We conclude, then, that room can be found in a Christian Philosophy for the concept of Divine Revelation without any violence being done to Reason, and if we bear steadily in mind the essential conditions which must govern the relationship between the human and the Divine, we shall avoid many of the difficulties which in the past have been urged by Reason against theories of Divine Revelation which have been reached as the result of ignoring the human
element with disastrous results. A pregnant sentence of Dr. John Oman sums up the point we have tried to emphasize in the elucidation of this Christian postulate of 'Divine Revelation, where he speaks of our being helped to understand what he calls the patient humanness of God's revelation, if we take it to be a dialogue in which God could not speak the next word till man had responded to the last.'
If we think of Divine Revelation through Inspiration as commencing with the first dawning of self-consciousness in man created in the image of God and continued all through as a dialogue between the Living God and the spirit of man, culminating in the Incarnation and the Revelation to man in human form of the Unseen Speaker and continued as an Inner Voice by the same Speaker after His Resurrection and return as God the Spirit speaking in the hearts of men, we preserve the essence of the Revelation as a relationship between persons, God and man, as a dialogue not conducted primarily by means of written messages, but by living contact of personality, and continued right through the ages and to be continued as the Living God speaks in and to and through man to men. The written Word may embody the substance of the messages conveyed from time to time so far as understood and interpreted by men, but it must be studied in the light of its historical origin and progressive character, and checked from time to time by the light continually being thrown upon it by the living dialogue which is still going on between man and God. Present religious experience must be continually applying itself to the interpretation of the written word and the elucidation of its meaning in the light of an ever advancing knowledge of the Most High, derived not simply, still less solely, from the past, but from the present living contact of the soul with God. The Living Church in all ages will witness in its corporate consciousness to the presence of the Living God in Christ Jesus, and His promise that the Holy Spirit will guide His followers into all truth will be vindicated in that in every age, with the progress of human thought, there will be also a progressive appreciation of the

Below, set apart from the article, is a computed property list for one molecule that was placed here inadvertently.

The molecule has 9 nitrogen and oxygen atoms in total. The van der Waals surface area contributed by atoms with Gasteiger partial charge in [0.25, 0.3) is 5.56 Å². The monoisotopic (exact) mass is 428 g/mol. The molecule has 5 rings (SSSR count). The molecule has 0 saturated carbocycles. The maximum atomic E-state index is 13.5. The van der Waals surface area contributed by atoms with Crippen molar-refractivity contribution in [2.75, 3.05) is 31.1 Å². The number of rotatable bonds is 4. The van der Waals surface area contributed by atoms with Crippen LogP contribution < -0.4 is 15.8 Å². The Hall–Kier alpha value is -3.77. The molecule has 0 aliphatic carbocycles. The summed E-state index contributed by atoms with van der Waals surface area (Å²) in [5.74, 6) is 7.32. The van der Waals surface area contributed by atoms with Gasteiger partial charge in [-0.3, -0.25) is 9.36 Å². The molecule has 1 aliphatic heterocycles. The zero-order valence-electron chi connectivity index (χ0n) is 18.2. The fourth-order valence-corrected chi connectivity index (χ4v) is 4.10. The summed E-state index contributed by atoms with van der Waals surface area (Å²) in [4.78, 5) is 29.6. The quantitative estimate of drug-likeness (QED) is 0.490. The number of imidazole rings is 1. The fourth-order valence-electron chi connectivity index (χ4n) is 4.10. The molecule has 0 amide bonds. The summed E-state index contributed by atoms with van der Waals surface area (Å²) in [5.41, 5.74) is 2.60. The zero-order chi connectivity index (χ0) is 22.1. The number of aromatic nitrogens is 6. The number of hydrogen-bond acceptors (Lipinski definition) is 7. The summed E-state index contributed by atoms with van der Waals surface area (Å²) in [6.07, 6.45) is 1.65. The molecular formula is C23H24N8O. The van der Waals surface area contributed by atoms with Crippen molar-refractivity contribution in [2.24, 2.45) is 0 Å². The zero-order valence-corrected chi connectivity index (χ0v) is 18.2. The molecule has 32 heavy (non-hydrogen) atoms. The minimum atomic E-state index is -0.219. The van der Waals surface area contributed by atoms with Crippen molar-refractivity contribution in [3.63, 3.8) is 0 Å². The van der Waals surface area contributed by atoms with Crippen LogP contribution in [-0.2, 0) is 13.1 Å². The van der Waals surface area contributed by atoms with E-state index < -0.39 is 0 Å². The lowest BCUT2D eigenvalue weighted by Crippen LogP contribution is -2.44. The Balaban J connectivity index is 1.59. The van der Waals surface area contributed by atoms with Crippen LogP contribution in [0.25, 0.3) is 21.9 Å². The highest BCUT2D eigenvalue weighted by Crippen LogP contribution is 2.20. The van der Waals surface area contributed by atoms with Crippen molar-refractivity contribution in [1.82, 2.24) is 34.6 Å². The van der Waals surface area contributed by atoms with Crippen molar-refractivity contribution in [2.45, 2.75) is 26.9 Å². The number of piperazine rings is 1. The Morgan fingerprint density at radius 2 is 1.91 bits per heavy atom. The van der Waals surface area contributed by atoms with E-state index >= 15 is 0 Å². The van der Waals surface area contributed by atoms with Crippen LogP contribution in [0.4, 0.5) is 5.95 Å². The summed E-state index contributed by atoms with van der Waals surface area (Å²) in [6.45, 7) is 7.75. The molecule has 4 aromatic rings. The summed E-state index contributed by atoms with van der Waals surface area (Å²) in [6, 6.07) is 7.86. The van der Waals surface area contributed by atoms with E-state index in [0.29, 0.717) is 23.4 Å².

inner essence of Christianity by Christians themselves, and the Church will be ever bringing forth from its treasury things new and old to meet the need of the times. If Höffding is right in claiming for the principle of personality supreme worth in the right estimate of values, the Church is in a real sense the corporate personality of the whole Body of Christ and claims to be the instrument through which the Holy Spirit works both in the interpretation and in the propagation of the revealed truth. The fact that the Holy Spirit has to work through human media rules out, as we have seen, any claim the Church may make to infallible truth, but this does not exclude a claim to any authority as the guardian and interpreter of the Revelation of God in Christ Jesus. Such authority as the Church does claim need not fear any argument or test the world may legitimately apply to it. If the intrinsic worth of the message the Church proclaims is its best witness, this not only substantiates the truth of the Revelation but also in turn reflects back upon the worth of the authority of the Church which claims to possess the deposit of faith. To the extent to which the living Church through the ages and to-day has been governed by One Who is the way, the Truth, and the Life, to this extent it may claim authority as the Voice of Him in Whom all authority ultimately lies. Whether the Church in its interpretation of the truth has or has not been so guided, has or has not succeeded in giving to the world a true insight into Reality, can only be decided by an examination of the actual content of the message it delivers and the work of Christianity in the world. If when this content is criticized and judged at the bar of the highest and noblest idealism of any age, it survives the test and outrivals its rivals, this is at once the vindication of its own intrinsic worth, and evidence at the same time of its claim to be derived from a Divine source and also a witness in substantiation of the authority of the media through which the message is delivered, viz. : the Church of the Living God as 'the pillar and ground of the Truth' (1 Timothy iii 15). History justifies this claim in that Christianity in every age has proved itself as a dynamic force and revealed itself as a living activity—the activity of a Living God entering effectively into human life in the Christian consciousness and regenerating human sons by adoption and grace. The spiritual power of God, His Holy Will in action, in regeneration and sanctification is revealed as a matter of history in the ages that are past and in the world to-day. The Christian consciousness points to the Living Christ of experience as the effective entrance of God into human life. God acts in and upon man to-day in Christ Jesus. The Spirit of Christ Jesus to-day animates and controls, guides and directs the religious life of millions who own allegiance to Him, and in prayer and communion are the recipients of His Divine Revelation of Himself and learn of the deep things of God. The greatness of Christ's Personality as God's supreme Revelation of Himself in human life is to be gauged not by its past effects in the history of the world, vast as these have been, but also by its present activity and the knowledge we have from a study of history that no past age has succeeded in exhausting the resources of the Christian Faith, and that the fullness of the power of Christ's Person is still a thing not yet revealed. History has shewn us the significance of some aspects of Christianity, but it is still in the world a religion, the universality and exhaustless power of which can only be known in the future if, and when, men of every race and tongue bow down in allegiance. The full significance of Christ is yet to be revealed, but history has shewn enough to convince us that His Coming in the past cannot be accounted for in any adequate sense as simply one of the human race. His greatness and uniqueness must be judged by the effects of His Personality upon history. The claim of Christianity to be a Divine Revelation centres in the claims made on behalf of Christ by His followers in every age, and these claims may legitimately be put to the test of the fruit of Christianity in the world's life and thought. What has Christianity done in men's lives—what has it effected in the realm of ethical and spiritual values ? Whence does it derive its marvellous vitality to-day ? It is no dead religion we are studying and no dead Christ with whom we believe that we